Thursday, October 27, 2011


When I'm on tour I get a lot of tweets about the show. Some of them ask questions and some of those questions get asked multiple times... so I thought I'd make life a little easier for myself by putting up an Actually Frequently Asked Questions About The Tour blog entry that I can link to when I need to.

I say Actually Frequently Asked... because I'm always suspicious when I read FAQs that some of the questions are really Rarely If Ever Asked Questions That Give Us An Opportunity To Tell You What We Want To Tell You. So I promise these are all questions that I have been asked every night of the tour by someone. Here goes.

1: What's the music playing before the show? Did you choose it?
I did choose it. It's by a band called Misty's Big Adventure. I'm a big fan of theirs. They did a special song as a DVD extra when Are You Dave Gorman? was released and also did the theme music for Genius. I like to play their music before the show because somehow it seems to be in the same spirit as the show. They're on twitter as Mistys_Big_Twit.

2: Will you be playing in Sweden?/Why aren't you playing in Glasgow?
This is definitely the most frequently asked of all the questions. Okay... it might not always be Sweden or Glasgow... but you get the idea. Substitute any place the tour doesn't reach and the answer's the same. I don't book venues, they book me. That's it. Simple as that.

Oh... and of course it goes without saying that you should at least check the dates before assuming we aren't coming to your town... many's the time someone complains about us not playing somewhere we are playing. I've asked a couple of people why. Sample answer: "I just didn't think you would play Aldershot." Really.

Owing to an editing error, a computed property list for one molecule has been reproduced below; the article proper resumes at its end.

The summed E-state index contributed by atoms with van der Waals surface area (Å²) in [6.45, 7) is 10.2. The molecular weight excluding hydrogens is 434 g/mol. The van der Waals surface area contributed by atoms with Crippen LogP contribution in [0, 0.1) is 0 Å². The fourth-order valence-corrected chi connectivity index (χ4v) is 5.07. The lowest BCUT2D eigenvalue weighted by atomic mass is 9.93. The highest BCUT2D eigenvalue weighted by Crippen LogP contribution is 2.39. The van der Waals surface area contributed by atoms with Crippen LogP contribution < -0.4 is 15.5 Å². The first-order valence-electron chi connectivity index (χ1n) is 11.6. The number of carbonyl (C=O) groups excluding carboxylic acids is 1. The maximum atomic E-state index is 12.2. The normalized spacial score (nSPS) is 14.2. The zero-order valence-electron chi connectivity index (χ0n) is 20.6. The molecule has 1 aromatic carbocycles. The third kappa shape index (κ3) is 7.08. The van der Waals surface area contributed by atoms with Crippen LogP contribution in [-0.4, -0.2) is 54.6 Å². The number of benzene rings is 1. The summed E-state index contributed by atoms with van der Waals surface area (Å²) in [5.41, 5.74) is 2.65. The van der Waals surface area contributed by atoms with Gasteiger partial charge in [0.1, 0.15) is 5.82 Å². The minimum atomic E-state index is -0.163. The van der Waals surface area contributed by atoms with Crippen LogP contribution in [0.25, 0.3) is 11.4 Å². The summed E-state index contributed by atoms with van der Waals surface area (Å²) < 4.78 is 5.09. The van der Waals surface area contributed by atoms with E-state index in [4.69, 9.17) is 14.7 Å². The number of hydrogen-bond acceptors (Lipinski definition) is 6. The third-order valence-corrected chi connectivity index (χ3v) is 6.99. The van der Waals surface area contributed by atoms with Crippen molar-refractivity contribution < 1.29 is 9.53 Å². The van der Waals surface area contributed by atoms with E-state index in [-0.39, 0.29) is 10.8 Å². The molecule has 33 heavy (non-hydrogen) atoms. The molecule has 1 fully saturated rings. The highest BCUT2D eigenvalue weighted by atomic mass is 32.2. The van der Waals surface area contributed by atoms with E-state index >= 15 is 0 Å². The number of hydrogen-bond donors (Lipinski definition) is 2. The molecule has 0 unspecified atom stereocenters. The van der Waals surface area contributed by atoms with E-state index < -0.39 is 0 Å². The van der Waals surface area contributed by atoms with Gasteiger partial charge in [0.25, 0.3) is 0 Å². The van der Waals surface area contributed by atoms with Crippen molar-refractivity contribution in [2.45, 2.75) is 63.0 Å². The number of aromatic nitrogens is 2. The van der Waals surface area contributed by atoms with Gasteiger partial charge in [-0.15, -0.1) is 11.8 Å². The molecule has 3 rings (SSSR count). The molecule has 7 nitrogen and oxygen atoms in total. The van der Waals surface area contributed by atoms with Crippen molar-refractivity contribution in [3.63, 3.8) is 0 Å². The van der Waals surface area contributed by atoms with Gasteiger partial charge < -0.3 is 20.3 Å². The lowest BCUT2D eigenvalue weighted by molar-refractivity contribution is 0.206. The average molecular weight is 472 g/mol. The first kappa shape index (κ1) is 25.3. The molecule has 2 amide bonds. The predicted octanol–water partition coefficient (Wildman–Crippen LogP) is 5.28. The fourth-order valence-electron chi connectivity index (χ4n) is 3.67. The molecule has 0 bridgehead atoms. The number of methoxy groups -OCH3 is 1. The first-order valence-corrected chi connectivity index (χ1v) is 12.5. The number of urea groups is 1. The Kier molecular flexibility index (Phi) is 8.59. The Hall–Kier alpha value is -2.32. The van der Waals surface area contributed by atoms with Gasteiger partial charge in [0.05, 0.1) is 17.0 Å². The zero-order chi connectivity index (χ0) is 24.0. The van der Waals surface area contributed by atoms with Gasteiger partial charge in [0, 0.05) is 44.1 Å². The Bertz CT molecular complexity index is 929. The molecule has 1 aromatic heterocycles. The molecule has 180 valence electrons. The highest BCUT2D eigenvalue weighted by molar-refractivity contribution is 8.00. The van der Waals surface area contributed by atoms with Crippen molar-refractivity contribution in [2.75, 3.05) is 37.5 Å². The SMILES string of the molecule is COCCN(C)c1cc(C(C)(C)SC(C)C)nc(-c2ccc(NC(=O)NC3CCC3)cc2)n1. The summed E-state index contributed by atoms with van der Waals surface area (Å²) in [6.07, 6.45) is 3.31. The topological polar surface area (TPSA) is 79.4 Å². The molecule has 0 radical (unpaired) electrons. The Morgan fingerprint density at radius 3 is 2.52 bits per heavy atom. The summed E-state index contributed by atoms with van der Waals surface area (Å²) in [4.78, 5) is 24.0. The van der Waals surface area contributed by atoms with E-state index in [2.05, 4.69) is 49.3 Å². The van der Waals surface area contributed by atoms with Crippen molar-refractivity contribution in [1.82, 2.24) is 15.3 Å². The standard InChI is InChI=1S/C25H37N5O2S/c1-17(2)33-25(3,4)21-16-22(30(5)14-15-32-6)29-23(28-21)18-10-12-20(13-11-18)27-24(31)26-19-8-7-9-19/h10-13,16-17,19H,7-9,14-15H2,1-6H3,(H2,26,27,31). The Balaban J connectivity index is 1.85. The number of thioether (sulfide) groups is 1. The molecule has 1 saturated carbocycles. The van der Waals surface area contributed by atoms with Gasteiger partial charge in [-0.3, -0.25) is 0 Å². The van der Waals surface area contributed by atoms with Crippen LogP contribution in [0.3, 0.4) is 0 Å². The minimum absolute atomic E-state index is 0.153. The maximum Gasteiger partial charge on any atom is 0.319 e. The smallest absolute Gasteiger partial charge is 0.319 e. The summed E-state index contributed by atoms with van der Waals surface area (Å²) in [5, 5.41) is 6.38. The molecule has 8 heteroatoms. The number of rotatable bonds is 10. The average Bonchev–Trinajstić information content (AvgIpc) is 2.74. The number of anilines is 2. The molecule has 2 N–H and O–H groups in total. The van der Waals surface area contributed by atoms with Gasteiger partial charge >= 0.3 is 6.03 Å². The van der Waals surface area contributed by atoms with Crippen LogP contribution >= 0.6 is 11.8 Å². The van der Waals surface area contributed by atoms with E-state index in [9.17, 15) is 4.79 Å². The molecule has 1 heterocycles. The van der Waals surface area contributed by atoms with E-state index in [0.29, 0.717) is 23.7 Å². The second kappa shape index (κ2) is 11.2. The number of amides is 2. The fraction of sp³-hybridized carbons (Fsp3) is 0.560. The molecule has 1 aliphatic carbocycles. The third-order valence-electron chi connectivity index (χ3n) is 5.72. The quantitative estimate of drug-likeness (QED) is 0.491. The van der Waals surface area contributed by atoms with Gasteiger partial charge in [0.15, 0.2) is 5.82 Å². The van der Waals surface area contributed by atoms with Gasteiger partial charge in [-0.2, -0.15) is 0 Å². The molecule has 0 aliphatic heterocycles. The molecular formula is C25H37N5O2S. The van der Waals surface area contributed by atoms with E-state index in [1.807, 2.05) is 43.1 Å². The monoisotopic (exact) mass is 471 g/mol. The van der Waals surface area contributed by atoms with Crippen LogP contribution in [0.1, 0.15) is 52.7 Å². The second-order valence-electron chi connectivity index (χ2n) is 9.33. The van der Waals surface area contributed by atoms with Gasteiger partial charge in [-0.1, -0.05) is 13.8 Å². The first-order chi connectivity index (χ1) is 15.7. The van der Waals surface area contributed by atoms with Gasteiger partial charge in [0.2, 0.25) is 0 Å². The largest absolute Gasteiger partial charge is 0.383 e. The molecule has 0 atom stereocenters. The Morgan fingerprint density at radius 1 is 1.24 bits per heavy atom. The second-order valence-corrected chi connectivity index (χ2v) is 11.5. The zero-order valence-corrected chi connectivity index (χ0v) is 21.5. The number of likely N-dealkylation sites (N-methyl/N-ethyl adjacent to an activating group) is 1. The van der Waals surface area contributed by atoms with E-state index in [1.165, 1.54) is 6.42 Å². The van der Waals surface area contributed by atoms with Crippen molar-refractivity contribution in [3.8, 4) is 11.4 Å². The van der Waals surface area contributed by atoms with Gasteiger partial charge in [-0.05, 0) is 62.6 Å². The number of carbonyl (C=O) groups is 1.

If you're asking this question and you're not on my mailing list then, together, we appear to be doing this the wrong way round. It's easier for us both if I tell you when I am coming your way instead of you asking on the off chance. I don't send masses of emails and I always let the mailing list  know about free things first. Some people seem to be scared of signing up as if it's some kind of commitment. It isn't. It just means that you'll get occasional emails when I have new things going on. And some of them might be near you. Spam free. No hassle.

3: Who organises your tour and don't they know anything about geography?!

This is asked by people who see that after the Liverpool show we were playing Aberdeen and then Edinburgh and then Nottingham. Or similar. Take a look at other people's tour posters... you'll see it's a common occurrence. Of course in a world where every venue was sitting idle doing nothing except wanting my show to turn up we'd probably do some more sensible driving. But they're not. A lot of venues are seven nights a week operations. They have schedules to fill as well. There's no reason why their available dates should be convenient to me... in fact sometimes venues have exclusion zones where they prevent you playing within a 50 mile radius, say, for a month or so. They don't want you playing just up the road the next day. Fair enough.
Some theatres are rep venues - they have plays on 6 nights a week - and are only available on Sundays. Fridays and Saturdays are easier to sell than other nights of the week. These are all factors. Agents don't ask whether the journey will be nice... only if it will be possible.

4: Will it be out on DVD?

I think some people assume that a tour exists solely so it can be filmed and released... as if - without that pay off - people wouldn't do live shows. That's not the case. Live shows are fun. And with this particular show I don't think it would be possible to put it on DVD for all manner of legal reasons. If that makes it sound like I'm some kind of dangerous firebrand saying the unsayable... well that's not it.
Hmm... I'm trying to answer this without providing spoilers... so I'll tell you a story about the last show that was filmed for DVD. In it there's a routine where I read from a postcard. On tour I'd use a postcard I bought in the first town and then replace it occasionally when it got a bit tatty. On the DVD I wasn't allowed to use a shop bought postcard because we would have had to get permission from the copyright holder first and we couldn't guarantee that they would give me that permission. So I used a postcard that had been produced by my publishers when they were promoting America Unchained. I owned the copyright to that image... problem solved.